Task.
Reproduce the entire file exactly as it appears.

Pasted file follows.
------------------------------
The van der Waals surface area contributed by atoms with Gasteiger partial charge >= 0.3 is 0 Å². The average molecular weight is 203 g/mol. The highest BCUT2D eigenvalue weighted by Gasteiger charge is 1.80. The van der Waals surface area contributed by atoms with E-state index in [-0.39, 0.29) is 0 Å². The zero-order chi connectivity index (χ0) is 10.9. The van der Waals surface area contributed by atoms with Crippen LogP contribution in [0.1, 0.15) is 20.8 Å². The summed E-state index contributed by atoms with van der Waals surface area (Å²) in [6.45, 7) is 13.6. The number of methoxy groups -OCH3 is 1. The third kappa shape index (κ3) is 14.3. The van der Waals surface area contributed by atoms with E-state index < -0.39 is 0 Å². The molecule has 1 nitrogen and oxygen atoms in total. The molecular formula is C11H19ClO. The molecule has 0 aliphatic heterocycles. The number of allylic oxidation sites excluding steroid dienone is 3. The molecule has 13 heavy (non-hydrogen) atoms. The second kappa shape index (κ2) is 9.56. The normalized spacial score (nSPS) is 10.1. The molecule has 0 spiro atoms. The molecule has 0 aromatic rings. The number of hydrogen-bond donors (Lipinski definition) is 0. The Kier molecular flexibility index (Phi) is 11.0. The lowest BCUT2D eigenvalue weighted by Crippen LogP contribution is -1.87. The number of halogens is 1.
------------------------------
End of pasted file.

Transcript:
The van der Waals surface area contributed by atoms with Gasteiger partial charge >= 0.3 is 0 Å². The average molecular weight is 203 g/mol. The highest BCUT2D eigenvalue weighted by Gasteiger charge is 1.80. The van der Waals surface area contributed by atoms with E-state index in [-0.39, 0.29) is 0 Å². The zero-order chi connectivity index (χ0) is 10.9. The van der Waals surface area contributed by atoms with Crippen LogP contribution in [0.1, 0.15) is 20.8 Å². The summed E-state index contributed by atoms with van der Waals surface area (Å²) in [6.45, 7) is 13.6. The number of methoxy groups -OCH3 is 1. The third kappa shape index (κ3) is 14.3. The van der Waals surface area contributed by atoms with E-state index < -0.39 is 0 Å². The molecule has 1 nitrogen and oxygen atoms in total. The molecular formula is C11H19ClO. The molecule has 0 aliphatic heterocycles. The number of allylic oxidation sites excluding steroid dienone is 3. The molecule has 13 heavy (non-hydrogen) atoms. The second kappa shape index (κ2) is 9.56. The normalized spacial score (nSPS) is 10.1. The molecule has 0 spiro atoms. The molecule has 0 aromatic rings. The number of hydrogen-bond donors (Lipinski definition) is 0. The Kier molecular flexibility index (Phi) is 11.0. The lowest BCUT2D eigenvalue weighted by Crippen LogP contribution is -1.87. The number of halogens is 1.